We derived the mean hemoglobin concentrations for 3 600 and 4 800 m from experimental treatment trials by Berger et al. (8) showing hemoglobin response to iron supplementation among nonpregnant women in Atocha and Santa Barbara, Bolivia. Their study excluded polycythemics.

Using the four data points from 1 000 to 4 800 m, we fit an exponential curve with the form:

Hemoglobin (g/L) =
a x [exp(b x (altitude-1000))] + c

In the equation, "a," "b," and "c" are constants calculated in the regression.

We fit the curve with a multiplicative error term because we assumed that the coefficient of variation of hemoglobin concentration was constant across altitudes.

We used our and the two other altitude correction factors to estimate the prevalence of iron deficiency anemia during pregnancy for a sample of women 18-35 years old who gave birth between January and June of 1996 at the 18th of May Maternity Hospital in LaPaz, Bolivia. The retrospective cross-sectional analysis included women residing in La Paz (3 600 m), as well as women residing in El Alto (4 000 m), which is about a 30-minute bus ride from the maternity hospital.

Our study abstracted information from the women's hospital medical records. During pregnancy the women had presented for prenatal care at one of eight health clinics, in either La Paz or El Alto. The women first presented at the clinics anywhere between week 2 and week 32 of pregnancy, determined through recall of their last menstrual period. At the first such visit, each woman's hemoglobin concentration was assessed. Clinic staff members also conducted interviews to gather other data on each woman, including her education, parity, household income, and access to running water and electricity. At the time of delivery, the clinics transferred the medical records to the 18th of May Hospital.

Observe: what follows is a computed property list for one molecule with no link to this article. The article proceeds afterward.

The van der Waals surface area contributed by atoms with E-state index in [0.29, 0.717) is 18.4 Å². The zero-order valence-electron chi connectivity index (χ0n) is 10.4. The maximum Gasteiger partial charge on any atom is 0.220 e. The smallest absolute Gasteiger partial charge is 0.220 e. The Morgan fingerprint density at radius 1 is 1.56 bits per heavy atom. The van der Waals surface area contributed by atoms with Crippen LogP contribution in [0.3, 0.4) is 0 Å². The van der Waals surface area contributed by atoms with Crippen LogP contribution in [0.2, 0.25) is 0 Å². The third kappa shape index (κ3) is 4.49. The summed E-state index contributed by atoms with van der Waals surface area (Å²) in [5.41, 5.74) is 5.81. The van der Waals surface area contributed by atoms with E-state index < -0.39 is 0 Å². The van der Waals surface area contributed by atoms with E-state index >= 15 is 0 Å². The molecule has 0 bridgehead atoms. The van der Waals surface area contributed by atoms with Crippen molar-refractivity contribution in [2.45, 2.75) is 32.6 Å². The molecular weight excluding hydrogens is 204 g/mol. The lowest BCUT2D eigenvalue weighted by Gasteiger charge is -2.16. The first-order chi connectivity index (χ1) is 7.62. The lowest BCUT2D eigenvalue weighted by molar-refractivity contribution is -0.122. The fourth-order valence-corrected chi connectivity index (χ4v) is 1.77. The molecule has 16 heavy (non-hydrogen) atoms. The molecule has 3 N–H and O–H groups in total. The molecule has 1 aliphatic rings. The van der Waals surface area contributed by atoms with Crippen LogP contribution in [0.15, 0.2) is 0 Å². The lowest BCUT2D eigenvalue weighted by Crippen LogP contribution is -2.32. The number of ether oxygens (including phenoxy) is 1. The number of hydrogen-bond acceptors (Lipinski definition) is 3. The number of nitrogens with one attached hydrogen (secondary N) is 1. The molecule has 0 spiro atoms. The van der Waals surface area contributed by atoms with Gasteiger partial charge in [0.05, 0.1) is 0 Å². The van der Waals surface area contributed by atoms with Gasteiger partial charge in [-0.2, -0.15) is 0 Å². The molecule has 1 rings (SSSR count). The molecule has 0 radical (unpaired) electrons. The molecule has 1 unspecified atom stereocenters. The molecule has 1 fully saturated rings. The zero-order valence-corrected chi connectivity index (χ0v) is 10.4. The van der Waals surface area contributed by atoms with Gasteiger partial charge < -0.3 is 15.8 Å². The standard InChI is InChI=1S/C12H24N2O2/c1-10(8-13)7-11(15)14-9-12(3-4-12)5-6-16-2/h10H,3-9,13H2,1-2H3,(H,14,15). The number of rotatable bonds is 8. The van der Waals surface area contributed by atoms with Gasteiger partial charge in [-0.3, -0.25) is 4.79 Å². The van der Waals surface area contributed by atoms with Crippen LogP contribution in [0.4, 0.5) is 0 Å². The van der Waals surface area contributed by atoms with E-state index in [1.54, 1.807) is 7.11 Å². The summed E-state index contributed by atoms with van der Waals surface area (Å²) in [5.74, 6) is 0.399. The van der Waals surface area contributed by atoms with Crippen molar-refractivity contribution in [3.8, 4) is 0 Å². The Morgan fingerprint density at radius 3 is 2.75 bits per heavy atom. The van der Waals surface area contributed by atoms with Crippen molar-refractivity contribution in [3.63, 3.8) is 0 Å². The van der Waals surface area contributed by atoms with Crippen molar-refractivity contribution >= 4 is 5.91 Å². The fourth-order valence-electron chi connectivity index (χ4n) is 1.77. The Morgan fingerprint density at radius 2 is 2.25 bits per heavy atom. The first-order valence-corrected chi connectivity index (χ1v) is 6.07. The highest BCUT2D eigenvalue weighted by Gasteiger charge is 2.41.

Three hundred and twenty hemoglobin values were abstracted from the women's medical records. Of the 320 records, 2 were excluded because they were twin births and 15 were excluded because of documented pathologies, including preeclampsia, eclampsia, hemorraghia, premature labor, and urinary tract infection. The resulting 303 women included 101 from El Alto and 202 living in La Paz. To account for plasma volume expansion which normally occurs after the first trimester of pregnancy, we further separated the sample by the gestation period at the time when a woman first came to a clinic, £12 weeks (first trimester) and > 12 weeks (second and third trimesters).

The research was approved by the University Committee on Human Subjects, Cornell University.

We used the SPSS computer software program (17) for descriptive statistics and correlations between hemoglobin concentration and variables which could potentially confound the relationship with altitude.

We determined hemoglobin cutoffs at 3 600 m (La Paz) and 4 000 m (El Alto) at the 2.5th percentile of the mean derived from our exponential function. We assumed a constant coefficient of variation of 0.061 at each of the altitudes, based on observations from five studies (7, 8, 10, 15, 18).

Following the WHO recommendation (4), we adjusted our cutoffs by subtracting 10 g/L for the last two trimesters of pregnancy. We compared our estimates of the prevalence of iron deficiency anemia against the estimates generated from the hemoglobin cutoffs derived from the exponential function of Dirren et al. (12) adjusted for the higher hemoglobin concentration of women at sea level, and also against the estimates produced by the method of Dallman et al. (13), which applies a 4% increase in hemoglobin concentration per 1 000 m of rise in altitude.

 

RESULTS

Hemoglobin-altitude exponential curve

The curve which best fit the hemoglobin-altitude data shown in Table 1 for nonanemic women of childbearing age was:

Hemoglobin = 120 + 16.3 x
[exp(0.00038 x (altitude-1000))]

(R2 = .995, P < .05)

Figure 1 shows that hemoglobin-altitude curve graphically.